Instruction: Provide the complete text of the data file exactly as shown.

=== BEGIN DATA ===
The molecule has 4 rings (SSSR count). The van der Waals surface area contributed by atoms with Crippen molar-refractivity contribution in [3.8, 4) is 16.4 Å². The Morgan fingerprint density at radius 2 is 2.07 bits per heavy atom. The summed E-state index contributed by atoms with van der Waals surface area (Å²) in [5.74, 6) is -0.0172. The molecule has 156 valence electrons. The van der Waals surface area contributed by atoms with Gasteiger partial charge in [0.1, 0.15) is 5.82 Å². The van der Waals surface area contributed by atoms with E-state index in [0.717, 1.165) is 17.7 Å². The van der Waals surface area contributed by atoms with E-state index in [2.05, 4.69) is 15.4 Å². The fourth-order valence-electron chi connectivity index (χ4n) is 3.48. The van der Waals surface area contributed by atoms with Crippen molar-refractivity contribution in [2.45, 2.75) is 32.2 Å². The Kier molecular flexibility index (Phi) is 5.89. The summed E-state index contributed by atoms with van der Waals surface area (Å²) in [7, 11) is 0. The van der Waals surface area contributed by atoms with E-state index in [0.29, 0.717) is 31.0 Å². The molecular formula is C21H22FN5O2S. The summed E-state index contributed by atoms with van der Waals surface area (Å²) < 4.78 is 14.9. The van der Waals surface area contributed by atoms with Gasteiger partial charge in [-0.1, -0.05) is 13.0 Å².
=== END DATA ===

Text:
The molecule has 4 rings (SSSR count). The van der Waals surface area contributed by atoms with Crippen molar-refractivity contribution in [3.8, 4) is 16.4 Å². The Morgan fingerprint density at radius 2 is 2.07 bits per heavy atom. The summed E-state index contributed by atoms with van der Waals surface area (Å²) in [5.74, 6) is -0.0172. The molecule has 156 valence electrons. The van der Waals surface area contributed by atoms with Gasteiger partial charge in [0.1, 0.15) is 5.82 Å². The van der Waals surface area contributed by atoms with E-state index in [0.717, 1.165) is 17.7 Å². The van der Waals surface area contributed by atoms with E-state index in [2.05, 4.69) is 15.4 Å². The fourth-order valence-electron chi connectivity index (χ4n) is 3.48. The van der Waals surface area contributed by atoms with Crippen molar-refractivity contribution in [2.45, 2.75) is 32.2 Å². The Kier molecular flexibility index (Phi) is 5.89. The summed E-state index contributed by atoms with van der Waals surface area (Å²) in [7, 11) is 0. The van der Waals surface area contributed by atoms with E-state index in [0.29, 0.717) is 31.0 Å². The molecular formula is C21H22FN5O2S. The summed E-state index contributed by atoms with van der Waals surface area (Å²) < 4.78 is 14.9. The van der Waals surface area contributed by atoms with Gasteiger partial charge in [-0.1, -0.05) is 13.0 Å².